In a victory for US abortion rights, voters in the midwestern state rejected a ballot measure that would have allowed state lawmakers to restrict or ban abortion.
Voters in the US state of Kansas rejected a ballot measure on Tuesday, which would have allowed state lawmakers to tighten restrictions or even ban the procedure altogether.
It was the first significant poll on abortion since the US Supreme Court overturned Roe v Wade in June, thereby removing constitutional protection for the procedure on a federal level.
With most of the vote counted, the pro-choice camp was prevailing by roughly 20 percentage points, and turnout approached what's typical for a fall election for governor.
While Kansas is just one state, it is reliably conservative in national elections and has deep ties to the anti-abortion movement. Activists said the result proved where voters stand regarding abortion, even across party lines.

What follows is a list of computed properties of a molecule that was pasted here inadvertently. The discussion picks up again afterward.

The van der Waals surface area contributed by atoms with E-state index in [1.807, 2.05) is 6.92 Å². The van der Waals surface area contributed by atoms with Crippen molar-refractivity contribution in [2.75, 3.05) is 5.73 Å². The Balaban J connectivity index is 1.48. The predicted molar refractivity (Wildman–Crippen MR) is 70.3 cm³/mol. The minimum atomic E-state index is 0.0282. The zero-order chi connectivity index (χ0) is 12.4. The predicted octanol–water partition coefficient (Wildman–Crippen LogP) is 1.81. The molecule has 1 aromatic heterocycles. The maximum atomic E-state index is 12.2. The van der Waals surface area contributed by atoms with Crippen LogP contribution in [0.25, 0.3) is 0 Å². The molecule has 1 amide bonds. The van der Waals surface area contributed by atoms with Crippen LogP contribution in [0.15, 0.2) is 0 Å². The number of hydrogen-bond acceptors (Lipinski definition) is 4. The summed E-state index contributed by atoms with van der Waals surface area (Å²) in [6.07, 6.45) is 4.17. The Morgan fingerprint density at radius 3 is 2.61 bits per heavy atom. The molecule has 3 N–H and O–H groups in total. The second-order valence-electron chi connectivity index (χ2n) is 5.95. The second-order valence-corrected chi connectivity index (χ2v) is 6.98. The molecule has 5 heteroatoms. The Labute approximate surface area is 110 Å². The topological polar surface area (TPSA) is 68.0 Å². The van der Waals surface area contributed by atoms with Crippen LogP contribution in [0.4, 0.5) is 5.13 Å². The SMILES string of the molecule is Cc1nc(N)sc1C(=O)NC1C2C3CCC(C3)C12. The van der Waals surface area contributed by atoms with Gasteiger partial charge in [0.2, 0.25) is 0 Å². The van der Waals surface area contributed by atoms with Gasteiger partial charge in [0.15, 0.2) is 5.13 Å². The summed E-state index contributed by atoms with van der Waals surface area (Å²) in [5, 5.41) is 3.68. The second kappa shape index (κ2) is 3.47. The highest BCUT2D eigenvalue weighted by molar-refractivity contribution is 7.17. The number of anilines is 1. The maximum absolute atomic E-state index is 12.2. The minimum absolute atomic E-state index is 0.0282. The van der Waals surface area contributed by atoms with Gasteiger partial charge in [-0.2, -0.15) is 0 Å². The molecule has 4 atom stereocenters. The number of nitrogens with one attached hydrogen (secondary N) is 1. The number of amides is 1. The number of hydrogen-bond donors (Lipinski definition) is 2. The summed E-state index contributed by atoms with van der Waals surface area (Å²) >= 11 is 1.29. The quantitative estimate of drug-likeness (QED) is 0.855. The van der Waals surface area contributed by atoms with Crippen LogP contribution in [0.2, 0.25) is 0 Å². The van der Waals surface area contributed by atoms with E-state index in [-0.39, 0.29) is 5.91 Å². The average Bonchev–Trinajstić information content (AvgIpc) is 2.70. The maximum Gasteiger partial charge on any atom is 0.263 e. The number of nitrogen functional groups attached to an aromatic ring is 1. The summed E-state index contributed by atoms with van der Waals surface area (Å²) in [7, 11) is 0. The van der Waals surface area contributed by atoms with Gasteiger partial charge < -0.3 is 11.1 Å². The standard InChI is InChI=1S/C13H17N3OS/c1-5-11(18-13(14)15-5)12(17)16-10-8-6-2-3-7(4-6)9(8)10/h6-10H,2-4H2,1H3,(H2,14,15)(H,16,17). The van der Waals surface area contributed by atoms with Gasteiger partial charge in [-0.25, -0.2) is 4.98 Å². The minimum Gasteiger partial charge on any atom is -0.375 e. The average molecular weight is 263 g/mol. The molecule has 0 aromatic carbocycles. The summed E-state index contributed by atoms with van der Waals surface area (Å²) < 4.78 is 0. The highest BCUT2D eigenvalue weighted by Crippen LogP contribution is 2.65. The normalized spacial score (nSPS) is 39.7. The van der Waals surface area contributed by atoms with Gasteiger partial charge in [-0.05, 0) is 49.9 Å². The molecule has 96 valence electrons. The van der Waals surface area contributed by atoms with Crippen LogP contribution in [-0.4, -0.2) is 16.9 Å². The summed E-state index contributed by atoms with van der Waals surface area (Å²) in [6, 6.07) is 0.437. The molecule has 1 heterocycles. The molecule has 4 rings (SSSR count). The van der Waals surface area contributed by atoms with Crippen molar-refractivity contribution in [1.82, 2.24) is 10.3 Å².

"A coalition of voters across the political spectrum came together today and voted no," said Ashley All, spokesperson for Kansans for Constitutional Freedom, campaigning to defeat the amendment.
"They voted no to protect their neighbours. And they voted no on changing the Constitution. And really, you know, demonstrated our free state roots here in Kansas are alive and well."
The proposed amendment to the Kansas Constitution would have added language stating that it does not grant the right to abortion.
A 2019 state Supreme Court decision declared that access to abortion is a "fundamental" right under the state's Bill of Rights, preventing a ban and potentially thwarting legislative efforts to enact new restrictions.
The referendum was closely watched as a barometer of liberal and moderate voters' anger over the Supreme Court's ruling scrapping the nationwide right to abortion.
The decisive victory serves as a warning to Republicans who had celebrated the Supreme Court ruling and were moving swiftly with abortion bans or near-bans in nearly half the states.
It also provides a glimmer of hope for Democrats nationwide ahead of the midterm elections in November.